Few aspects of internet policy are more hotly debated than net neutrality. The Open Society Media Program’s new reference paper "Net Neutrality and the Media" provides an illuminating guide to this complex topic. Here, author Stefaan Verhulst explains why net neutrality matters.
In its 30 years of existence, the internet has transformed the way we access information, connect with others, form opinions, and make decisions. Most observers would attribute the internet’s success to its end-to-end architecture—a principle by which every package of information is delivered in a “neutral” manner, without discrimination or preferential treatment. According to this principle, data produced by an individual blogger or small independent media outlet is routed the same way as data produced by major news outlets and media sites. Many argue that it is this fundamentally democratic principle that is at the root of the tremendous innovation and creativity spurred by the internet.
In recent years, the tremendous growth of data on the internet—paradoxically, one of the main indicators of the network’s success—has spurred a vigorous debate over whether the end-to-end design principle should be replaced by a system that allows for the prioritization or blocking of certain forms of traffic. The outcome of this debate has the potential to determine whether or not the internet will remain free, open, and accessible.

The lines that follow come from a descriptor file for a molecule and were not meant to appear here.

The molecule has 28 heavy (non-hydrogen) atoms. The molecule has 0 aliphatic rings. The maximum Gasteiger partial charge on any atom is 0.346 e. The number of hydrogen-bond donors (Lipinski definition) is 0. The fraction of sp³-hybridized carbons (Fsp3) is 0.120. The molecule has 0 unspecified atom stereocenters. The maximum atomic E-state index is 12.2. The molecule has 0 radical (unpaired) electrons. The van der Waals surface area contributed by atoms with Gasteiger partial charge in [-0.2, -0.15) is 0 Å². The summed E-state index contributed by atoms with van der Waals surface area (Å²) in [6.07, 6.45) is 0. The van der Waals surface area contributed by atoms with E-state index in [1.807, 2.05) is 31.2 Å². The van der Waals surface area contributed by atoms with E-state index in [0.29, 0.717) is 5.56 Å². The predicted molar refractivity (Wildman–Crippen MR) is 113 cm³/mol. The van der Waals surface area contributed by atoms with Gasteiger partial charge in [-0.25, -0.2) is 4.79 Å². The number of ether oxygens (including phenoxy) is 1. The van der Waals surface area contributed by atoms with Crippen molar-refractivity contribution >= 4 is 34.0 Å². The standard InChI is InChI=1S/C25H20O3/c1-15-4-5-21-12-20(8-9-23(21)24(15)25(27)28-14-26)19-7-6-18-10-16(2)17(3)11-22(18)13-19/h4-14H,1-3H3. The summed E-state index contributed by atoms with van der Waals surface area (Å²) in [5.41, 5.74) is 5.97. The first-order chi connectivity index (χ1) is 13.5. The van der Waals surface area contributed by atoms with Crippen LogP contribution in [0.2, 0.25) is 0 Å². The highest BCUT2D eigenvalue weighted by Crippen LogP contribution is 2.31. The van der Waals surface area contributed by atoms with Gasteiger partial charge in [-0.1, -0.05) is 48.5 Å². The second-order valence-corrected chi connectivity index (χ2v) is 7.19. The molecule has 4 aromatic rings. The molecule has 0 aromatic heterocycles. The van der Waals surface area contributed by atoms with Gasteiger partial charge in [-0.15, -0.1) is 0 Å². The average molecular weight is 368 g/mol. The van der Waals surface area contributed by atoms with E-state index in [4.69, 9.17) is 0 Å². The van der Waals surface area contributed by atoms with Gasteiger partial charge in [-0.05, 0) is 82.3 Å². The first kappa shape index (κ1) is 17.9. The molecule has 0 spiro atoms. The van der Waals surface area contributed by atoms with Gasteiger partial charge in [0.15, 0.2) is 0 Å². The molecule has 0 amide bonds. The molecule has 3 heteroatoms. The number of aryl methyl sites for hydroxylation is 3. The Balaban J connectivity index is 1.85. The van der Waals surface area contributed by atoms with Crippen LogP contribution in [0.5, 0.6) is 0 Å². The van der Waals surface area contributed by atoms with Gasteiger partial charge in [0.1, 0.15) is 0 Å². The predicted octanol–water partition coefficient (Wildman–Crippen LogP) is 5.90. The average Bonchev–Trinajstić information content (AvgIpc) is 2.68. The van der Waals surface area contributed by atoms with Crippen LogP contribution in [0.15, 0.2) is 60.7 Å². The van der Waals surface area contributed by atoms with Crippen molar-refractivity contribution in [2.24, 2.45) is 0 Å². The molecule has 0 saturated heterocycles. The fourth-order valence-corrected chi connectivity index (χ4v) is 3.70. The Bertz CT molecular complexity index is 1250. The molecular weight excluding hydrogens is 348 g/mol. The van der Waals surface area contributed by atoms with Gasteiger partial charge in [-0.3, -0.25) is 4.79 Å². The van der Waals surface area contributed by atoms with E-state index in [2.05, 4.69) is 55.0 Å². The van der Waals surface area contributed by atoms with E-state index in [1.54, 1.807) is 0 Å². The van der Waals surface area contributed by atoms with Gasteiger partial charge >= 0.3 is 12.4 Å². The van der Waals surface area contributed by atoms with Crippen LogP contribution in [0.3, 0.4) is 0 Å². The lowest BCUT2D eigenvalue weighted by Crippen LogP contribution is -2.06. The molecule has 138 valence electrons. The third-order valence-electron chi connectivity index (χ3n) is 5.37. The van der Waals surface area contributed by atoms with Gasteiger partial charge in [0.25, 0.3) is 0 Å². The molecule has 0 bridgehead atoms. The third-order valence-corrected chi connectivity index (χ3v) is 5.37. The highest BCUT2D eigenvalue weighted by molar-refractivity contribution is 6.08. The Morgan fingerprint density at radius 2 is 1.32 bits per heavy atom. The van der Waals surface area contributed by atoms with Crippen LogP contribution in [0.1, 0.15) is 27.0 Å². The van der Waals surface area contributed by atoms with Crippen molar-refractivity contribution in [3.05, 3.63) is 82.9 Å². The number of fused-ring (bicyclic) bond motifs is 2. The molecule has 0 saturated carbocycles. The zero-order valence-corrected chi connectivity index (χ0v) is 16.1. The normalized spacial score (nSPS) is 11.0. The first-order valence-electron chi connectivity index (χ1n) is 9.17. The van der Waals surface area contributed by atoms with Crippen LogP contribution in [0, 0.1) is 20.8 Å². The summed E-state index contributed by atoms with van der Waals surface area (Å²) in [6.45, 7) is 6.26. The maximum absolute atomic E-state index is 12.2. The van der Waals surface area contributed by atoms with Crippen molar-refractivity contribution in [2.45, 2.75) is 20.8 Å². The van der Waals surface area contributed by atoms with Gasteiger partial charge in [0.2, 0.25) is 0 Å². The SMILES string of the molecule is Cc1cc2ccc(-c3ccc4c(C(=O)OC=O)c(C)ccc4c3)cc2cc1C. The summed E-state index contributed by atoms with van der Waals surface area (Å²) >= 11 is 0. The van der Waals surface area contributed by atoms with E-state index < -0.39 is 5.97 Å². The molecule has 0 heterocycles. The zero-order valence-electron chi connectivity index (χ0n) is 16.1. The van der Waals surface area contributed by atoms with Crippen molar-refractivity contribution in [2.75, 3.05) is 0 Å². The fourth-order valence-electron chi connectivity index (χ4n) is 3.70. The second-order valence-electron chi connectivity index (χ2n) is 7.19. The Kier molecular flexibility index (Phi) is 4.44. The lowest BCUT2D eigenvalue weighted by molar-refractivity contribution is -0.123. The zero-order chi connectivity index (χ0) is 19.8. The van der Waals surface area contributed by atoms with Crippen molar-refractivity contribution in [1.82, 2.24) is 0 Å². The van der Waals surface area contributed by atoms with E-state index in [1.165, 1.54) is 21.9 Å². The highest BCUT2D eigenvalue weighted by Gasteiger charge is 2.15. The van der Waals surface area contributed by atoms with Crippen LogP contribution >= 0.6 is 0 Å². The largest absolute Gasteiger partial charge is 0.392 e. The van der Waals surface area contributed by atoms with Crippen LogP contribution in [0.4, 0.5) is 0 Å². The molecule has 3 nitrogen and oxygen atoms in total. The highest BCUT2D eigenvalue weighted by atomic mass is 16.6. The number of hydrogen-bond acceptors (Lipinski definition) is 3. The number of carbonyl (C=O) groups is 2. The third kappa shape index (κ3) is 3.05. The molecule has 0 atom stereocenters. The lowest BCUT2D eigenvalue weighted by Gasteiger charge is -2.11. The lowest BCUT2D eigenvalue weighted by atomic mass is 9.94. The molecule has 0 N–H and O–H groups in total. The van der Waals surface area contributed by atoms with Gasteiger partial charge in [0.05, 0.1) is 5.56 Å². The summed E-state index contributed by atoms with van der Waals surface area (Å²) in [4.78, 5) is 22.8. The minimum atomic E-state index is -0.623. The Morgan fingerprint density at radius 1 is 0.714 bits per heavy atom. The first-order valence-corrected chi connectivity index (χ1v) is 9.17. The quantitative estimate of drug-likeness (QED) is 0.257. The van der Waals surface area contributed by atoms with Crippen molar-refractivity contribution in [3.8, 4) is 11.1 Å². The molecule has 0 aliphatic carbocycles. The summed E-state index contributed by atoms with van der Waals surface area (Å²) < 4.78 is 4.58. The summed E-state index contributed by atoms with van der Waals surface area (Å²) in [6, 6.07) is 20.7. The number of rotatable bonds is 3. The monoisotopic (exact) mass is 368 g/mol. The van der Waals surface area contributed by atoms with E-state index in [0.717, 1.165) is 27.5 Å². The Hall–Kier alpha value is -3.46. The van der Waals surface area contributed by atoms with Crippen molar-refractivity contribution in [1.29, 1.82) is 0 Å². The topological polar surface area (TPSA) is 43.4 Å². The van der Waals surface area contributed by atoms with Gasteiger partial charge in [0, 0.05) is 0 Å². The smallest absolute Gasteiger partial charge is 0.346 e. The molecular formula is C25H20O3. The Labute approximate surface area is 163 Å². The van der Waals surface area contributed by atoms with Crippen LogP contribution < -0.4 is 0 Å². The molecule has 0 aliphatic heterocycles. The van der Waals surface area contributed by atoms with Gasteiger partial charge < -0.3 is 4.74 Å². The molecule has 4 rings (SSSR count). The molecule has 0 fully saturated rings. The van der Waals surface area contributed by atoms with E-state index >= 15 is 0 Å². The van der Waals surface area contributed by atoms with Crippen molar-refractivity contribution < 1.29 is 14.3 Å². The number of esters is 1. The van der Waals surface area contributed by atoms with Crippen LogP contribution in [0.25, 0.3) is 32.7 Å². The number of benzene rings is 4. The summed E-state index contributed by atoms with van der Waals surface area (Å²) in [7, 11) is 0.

As with all complex issues, there are many actors, interests, and points of view involved in this discussion. Many network providers oppose net neutrality, arguing that it thwarts their freedom to experiment with new business models, removes any incentive to upgrade existing infrastructure, and impinges upon their property rights. Law enforcement agencies similarly advocate traffic management approaches—such as deep-packet inspection—to allow for better preventing and policing of cybercrime and security attacks.
On the other hand, internet freedom advocates are calling for policy and regulatory interventions to guarantee that carriers continue to treat all packages equally, without “tiering” access. They argue that this is far more than an arcane technical discussion: the internet’s potential to spur and strengthen democracy, innovation, and freedom of expression are at stake.
My reference paper provides an introduction to the network neutrality debate, and to the various issues and actors involved. It presents a brief explanation of network neutrality as a principle, and then explains how and why that principle has come to be questioned in recent years. Throughout, it attempts to explain the important social, economic, and political issues embedded in what might otherwise appear to be merely a debate over technical policymaking.
Where do you stand on the net neutrality debate?